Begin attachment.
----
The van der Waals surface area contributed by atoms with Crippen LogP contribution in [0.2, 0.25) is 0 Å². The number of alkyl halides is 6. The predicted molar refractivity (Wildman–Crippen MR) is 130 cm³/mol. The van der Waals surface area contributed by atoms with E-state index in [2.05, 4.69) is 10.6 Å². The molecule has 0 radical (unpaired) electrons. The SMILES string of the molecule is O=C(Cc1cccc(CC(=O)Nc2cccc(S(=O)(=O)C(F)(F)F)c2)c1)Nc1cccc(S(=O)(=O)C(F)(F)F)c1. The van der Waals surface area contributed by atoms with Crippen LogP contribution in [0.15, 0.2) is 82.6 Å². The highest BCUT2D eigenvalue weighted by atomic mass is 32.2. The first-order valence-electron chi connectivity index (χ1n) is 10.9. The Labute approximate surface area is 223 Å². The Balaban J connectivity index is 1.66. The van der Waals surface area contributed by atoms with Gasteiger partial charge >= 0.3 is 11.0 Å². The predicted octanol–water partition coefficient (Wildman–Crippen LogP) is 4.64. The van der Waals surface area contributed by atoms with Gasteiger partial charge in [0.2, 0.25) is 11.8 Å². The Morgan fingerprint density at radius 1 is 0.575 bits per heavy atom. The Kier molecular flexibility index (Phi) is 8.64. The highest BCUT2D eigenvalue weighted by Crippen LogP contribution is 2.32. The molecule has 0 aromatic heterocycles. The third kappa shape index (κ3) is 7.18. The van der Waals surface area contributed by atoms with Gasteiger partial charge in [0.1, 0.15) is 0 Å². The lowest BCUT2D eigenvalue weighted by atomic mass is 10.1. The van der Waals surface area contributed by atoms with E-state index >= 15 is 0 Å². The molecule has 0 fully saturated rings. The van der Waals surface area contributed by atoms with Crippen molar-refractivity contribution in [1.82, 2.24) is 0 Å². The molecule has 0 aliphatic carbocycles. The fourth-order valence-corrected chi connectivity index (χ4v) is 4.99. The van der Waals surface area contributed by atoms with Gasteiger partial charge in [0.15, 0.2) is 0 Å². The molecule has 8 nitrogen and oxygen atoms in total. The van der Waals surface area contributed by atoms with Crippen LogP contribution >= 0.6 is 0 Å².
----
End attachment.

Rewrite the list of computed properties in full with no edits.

The van der Waals surface area contributed by atoms with Crippen LogP contribution in [0.2, 0.25) is 0 Å². The number of alkyl halides is 6. The predicted molar refractivity (Wildman–Crippen MR) is 130 cm³/mol. The van der Waals surface area contributed by atoms with E-state index in [2.05, 4.69) is 10.6 Å². The molecule has 0 radical (unpaired) electrons. The SMILES string of the molecule is O=C(Cc1cccc(CC(=O)Nc2cccc(S(=O)(=O)C(F)(F)F)c2)c1)Nc1cccc(S(=O)(=O)C(F)(F)F)c1. The van der Waals surface area contributed by atoms with Crippen LogP contribution in [0.15, 0.2) is 82.6 Å². The highest BCUT2D eigenvalue weighted by atomic mass is 32.2. The first-order valence-electron chi connectivity index (χ1n) is 10.9. The Labute approximate surface area is 223 Å². The Balaban J connectivity index is 1.66. The van der Waals surface area contributed by atoms with Gasteiger partial charge >= 0.3 is 11.0 Å². The predicted octanol–water partition coefficient (Wildman–Crippen LogP) is 4.64. The van der Waals surface area contributed by atoms with Gasteiger partial charge in [0.2, 0.25) is 11.8 Å². The Morgan fingerprint density at radius 1 is 0.575 bits per heavy atom. The Kier molecular flexibility index (Phi) is 8.64. The highest BCUT2D eigenvalue weighted by Crippen LogP contribution is 2.32. The molecule has 0 aromatic heterocycles. The third kappa shape index (κ3) is 7.18. The van der Waals surface area contributed by atoms with Gasteiger partial charge in [0.1, 0.15) is 0 Å². The lowest BCUT2D eigenvalue weighted by atomic mass is 10.1. The van der Waals surface area contributed by atoms with E-state index >= 15 is 0 Å². The molecule has 0 fully saturated rings. The van der Waals surface area contributed by atoms with Crippen molar-refractivity contribution in [1.82, 2.24) is 0 Å². The molecule has 0 aliphatic carbocycles. The fourth-order valence-corrected chi connectivity index (χ4v) is 4.99. The van der Waals surface area contributed by atoms with Gasteiger partial charge in [0.15, 0.2) is 0 Å². The molecule has 8 nitrogen and oxygen atoms in total. The van der Waals surface area contributed by atoms with Crippen LogP contribution >= 0.6 is 0 Å².